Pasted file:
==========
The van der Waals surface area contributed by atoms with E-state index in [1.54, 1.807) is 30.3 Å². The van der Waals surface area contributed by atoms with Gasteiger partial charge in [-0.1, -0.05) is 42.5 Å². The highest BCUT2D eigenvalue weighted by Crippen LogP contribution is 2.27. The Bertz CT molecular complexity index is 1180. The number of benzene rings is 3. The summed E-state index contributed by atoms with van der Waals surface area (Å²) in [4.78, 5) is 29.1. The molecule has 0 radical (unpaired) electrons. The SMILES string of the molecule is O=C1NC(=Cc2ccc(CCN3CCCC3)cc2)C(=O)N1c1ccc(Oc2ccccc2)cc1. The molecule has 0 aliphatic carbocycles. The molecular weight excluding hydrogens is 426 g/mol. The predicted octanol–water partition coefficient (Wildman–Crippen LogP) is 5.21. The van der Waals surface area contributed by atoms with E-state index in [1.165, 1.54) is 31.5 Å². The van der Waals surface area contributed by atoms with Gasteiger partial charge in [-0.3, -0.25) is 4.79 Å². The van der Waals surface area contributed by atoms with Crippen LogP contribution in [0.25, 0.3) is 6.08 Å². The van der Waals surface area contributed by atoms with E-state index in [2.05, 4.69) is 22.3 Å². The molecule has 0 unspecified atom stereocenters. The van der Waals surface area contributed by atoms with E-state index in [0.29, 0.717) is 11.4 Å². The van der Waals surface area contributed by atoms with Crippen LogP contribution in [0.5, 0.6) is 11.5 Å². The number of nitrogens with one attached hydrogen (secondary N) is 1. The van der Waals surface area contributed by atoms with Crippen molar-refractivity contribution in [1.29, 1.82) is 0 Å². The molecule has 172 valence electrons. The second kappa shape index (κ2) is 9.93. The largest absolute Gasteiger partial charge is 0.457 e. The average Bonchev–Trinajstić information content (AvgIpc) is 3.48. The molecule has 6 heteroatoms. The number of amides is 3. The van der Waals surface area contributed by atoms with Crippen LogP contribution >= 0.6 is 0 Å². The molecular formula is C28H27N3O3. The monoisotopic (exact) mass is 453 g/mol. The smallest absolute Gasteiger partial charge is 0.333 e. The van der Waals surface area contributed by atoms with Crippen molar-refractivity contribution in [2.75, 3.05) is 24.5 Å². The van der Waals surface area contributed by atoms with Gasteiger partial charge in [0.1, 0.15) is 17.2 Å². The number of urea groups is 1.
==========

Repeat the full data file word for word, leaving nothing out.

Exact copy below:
The van der Waals surface area contributed by atoms with E-state index in [1.54, 1.807) is 30.3 Å². The van der Waals surface area contributed by atoms with Gasteiger partial charge in [-0.1, -0.05) is 42.5 Å². The highest BCUT2D eigenvalue weighted by Crippen LogP contribution is 2.27. The Bertz CT molecular complexity index is 1180. The number of benzene rings is 3. The summed E-state index contributed by atoms with van der Waals surface area (Å²) in [4.78, 5) is 29.1. The molecule has 0 radical (unpaired) electrons. The SMILES string of the molecule is O=C1NC(=Cc2ccc(CCN3CCCC3)cc2)C(=O)N1c1ccc(Oc2ccccc2)cc1. The molecule has 0 aliphatic carbocycles. The molecular weight excluding hydrogens is 426 g/mol. The predicted octanol–water partition coefficient (Wildman–Crippen LogP) is 5.21. The van der Waals surface area contributed by atoms with E-state index in [1.165, 1.54) is 31.5 Å². The van der Waals surface area contributed by atoms with Gasteiger partial charge in [-0.3, -0.25) is 4.79 Å². The van der Waals surface area contributed by atoms with Crippen LogP contribution in [0.25, 0.3) is 6.08 Å². The van der Waals surface area contributed by atoms with E-state index in [2.05, 4.69) is 22.3 Å². The molecule has 0 unspecified atom stereocenters. The van der Waals surface area contributed by atoms with E-state index in [0.29, 0.717) is 11.4 Å². The van der Waals surface area contributed by atoms with Crippen LogP contribution in [0.5, 0.6) is 11.5 Å². The number of nitrogens with one attached hydrogen (secondary N) is 1. The van der Waals surface area contributed by atoms with Crippen molar-refractivity contribution in [1.29, 1.82) is 0 Å². The molecule has 172 valence electrons. The second kappa shape index (κ2) is 9.93. The largest absolute Gasteiger partial charge is 0.457 e. The average Bonchev–Trinajstić information content (AvgIpc) is 3.48. The molecule has 6 heteroatoms. The number of amides is 3. The van der Waals surface area contributed by atoms with Crippen LogP contribution >= 0.6 is 0 Å². The molecular formula is C28H27N3O3. The monoisotopic (exact) mass is 453 g/mol. The smallest absolute Gasteiger partial charge is 0.333 e. The van der Waals surface area contributed by atoms with Crippen molar-refractivity contribution in [2.75, 3.05) is 24.5 Å². The van der Waals surface area contributed by atoms with Gasteiger partial charge in [0.1, 0.15) is 17.2 Å². The number of urea groups is 1.